trade show

Many businesses are unaware the certain trade show activities trigger sales tax liability. If you’re traveling to a trade show in Texas, Nevada, Florida, Illinois, California, or one of many other states, you might have to file sales tax in that state. Here are a few questions to ask yourself to measure potential liability:

Do you sell goods or services at trade shows?

Whether or not you try and sell goods or services at a trade show is the number one factor in determining if you have nexus. In some states, simply having a sales person at a trade show is enough to give you a tax obligation. Take Illinois: any out-of-state retailer occasionally attending trade shows in the state with “. . . any kind of order-soliciting or order-taking representative . . .  must collect and remit the Use Tax….”

In Florida, trade show exhibitors need to register as sales and use tax dealers if their exhibitor agreement didn’t prohibit them from making or offering to make:

  • Sales of taxable goods or services.
  • Sales of taxable goods or services without obtaining a signed copy of the purchaser’s Annual Resale Certificate (Form DR-13).
  • Mail-order sales of taxable goods to Florida customers. 
While each state has their own laws related to trade shows and sales tax, the biggest red flag for business wondering if they have nexus is whether they engage in any activities related to making sales (including taking orders).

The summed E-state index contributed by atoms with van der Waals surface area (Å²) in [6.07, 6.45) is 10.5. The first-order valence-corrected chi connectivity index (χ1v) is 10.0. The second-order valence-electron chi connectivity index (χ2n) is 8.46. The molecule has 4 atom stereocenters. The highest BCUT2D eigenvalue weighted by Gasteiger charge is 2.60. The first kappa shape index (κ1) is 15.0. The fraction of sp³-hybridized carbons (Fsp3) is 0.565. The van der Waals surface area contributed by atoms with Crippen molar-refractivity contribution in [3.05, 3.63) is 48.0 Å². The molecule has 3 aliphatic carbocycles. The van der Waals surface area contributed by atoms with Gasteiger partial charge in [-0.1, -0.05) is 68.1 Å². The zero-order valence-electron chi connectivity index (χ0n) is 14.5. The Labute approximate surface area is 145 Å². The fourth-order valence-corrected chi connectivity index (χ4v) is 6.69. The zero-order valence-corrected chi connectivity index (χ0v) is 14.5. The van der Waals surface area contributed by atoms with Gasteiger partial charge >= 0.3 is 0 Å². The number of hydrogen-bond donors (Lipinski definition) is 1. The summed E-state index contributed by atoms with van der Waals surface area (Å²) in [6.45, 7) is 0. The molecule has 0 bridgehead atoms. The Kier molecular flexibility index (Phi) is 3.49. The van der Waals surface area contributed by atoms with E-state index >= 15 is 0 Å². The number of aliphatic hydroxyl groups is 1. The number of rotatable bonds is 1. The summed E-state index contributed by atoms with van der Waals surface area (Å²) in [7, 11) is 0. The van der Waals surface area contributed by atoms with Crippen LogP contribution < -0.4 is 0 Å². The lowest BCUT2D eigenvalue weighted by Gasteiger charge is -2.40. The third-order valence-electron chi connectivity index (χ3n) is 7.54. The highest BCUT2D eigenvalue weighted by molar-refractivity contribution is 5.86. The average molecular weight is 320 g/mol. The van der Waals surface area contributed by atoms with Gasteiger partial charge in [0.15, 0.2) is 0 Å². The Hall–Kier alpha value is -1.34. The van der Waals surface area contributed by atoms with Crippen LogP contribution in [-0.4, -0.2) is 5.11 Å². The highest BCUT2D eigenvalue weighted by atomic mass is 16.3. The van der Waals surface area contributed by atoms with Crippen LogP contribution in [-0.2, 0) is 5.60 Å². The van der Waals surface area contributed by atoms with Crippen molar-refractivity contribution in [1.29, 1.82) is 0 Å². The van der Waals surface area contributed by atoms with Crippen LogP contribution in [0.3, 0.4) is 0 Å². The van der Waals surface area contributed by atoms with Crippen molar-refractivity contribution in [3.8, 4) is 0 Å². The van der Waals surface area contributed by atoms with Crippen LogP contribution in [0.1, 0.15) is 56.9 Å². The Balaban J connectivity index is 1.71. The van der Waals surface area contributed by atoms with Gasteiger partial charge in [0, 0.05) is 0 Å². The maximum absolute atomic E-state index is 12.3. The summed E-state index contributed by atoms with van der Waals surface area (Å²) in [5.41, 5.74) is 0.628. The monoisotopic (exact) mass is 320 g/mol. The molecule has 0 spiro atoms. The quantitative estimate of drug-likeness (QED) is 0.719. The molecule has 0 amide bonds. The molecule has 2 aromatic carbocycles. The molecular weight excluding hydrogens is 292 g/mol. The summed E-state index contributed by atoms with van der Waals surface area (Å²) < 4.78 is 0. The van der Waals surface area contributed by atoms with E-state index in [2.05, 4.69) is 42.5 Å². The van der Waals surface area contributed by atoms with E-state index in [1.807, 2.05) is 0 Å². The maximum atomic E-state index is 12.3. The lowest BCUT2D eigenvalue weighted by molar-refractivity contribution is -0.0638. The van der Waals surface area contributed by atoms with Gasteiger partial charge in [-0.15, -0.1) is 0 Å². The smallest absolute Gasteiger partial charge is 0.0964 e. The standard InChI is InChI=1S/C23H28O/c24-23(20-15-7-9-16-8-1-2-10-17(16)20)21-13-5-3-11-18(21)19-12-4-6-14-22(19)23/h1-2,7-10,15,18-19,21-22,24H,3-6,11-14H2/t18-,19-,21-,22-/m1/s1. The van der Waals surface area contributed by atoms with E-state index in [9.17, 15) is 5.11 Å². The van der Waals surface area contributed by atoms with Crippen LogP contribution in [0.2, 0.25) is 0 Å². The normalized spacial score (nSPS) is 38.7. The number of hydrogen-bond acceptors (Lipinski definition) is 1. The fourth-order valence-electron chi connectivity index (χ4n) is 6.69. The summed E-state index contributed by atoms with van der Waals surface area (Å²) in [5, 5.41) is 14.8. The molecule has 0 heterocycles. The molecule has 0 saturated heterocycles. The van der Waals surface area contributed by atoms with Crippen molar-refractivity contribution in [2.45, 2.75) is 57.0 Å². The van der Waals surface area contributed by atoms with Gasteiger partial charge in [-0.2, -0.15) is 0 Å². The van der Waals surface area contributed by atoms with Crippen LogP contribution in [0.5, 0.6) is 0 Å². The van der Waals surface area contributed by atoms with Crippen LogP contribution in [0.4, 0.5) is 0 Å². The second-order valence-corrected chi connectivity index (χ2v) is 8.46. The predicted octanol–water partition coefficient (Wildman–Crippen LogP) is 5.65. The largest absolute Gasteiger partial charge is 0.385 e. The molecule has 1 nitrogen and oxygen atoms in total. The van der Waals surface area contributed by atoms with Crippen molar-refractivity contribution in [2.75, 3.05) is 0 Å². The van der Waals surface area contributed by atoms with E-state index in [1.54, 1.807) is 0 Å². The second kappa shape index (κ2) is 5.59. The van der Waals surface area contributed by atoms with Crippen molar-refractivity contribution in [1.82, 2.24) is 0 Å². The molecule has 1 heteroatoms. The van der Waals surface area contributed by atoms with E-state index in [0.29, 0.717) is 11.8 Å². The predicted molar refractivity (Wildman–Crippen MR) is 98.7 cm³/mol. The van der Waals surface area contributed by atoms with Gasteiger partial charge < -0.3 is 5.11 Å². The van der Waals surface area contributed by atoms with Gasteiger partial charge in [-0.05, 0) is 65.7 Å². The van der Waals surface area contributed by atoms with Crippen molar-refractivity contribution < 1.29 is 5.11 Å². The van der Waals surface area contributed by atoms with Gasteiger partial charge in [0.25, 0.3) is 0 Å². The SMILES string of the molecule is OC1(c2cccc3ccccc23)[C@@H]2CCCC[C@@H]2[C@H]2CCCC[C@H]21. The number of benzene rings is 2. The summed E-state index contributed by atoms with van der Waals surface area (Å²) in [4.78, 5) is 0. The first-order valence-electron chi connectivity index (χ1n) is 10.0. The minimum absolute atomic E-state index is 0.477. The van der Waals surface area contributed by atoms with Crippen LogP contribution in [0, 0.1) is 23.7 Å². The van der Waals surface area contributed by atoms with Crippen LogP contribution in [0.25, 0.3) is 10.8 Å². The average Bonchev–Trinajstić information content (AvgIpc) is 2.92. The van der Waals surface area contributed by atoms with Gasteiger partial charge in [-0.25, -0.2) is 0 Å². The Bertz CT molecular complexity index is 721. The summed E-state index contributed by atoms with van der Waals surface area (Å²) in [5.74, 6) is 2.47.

How much time do you spend at trade shows? 

A second factor is how much time your company spends at trade shows in a particular state over the course of a year. Some states use this to determine whether or not you have nexus there. For instance, in California you do not have a sales tax obligation if the following are true:

  • You engage in trade show activities for no more than 15 days (in whole or in part) during any 12 month period; and
  • You “. . . did not derive more than one hundred thousand dollars ($100,000) of net income from those activities….”
As you can see, both the amount of time you spend at trade shows and the amount of revenue you make from trade shows can play a factor in whether you need to collect tax. This brings us to our final question:

How many sales do you make via trade shows? 

This can also influence whether your trade show trips trigger sales tax liability. In the state of Texas, you must obtain a Texas Sales and Use Tax Permit if you:

  • Sell taxable items or taxable services; or
  • Take orders for taxable items or taxable services; or
  • Use the show to promote sales of taxable items or taxable services.
However, if your business made two or fewer sales (per calendar year) then you qualify for the “occasional sale exemption,” and do not have to apply for a tax permit or collect Texas sales tax.

Next Steps

If your business doesn’t attend many trade shows in the course of a year, it’s probably enough for you to keep track of the state sales tax laws in those places where you do attend shows. On the other hand, if you attend multiple trade shows in multiple states on a yearly basis, the burden of keeping up with sales tax laws on your own makes sales tax automation worth it.

Learn more

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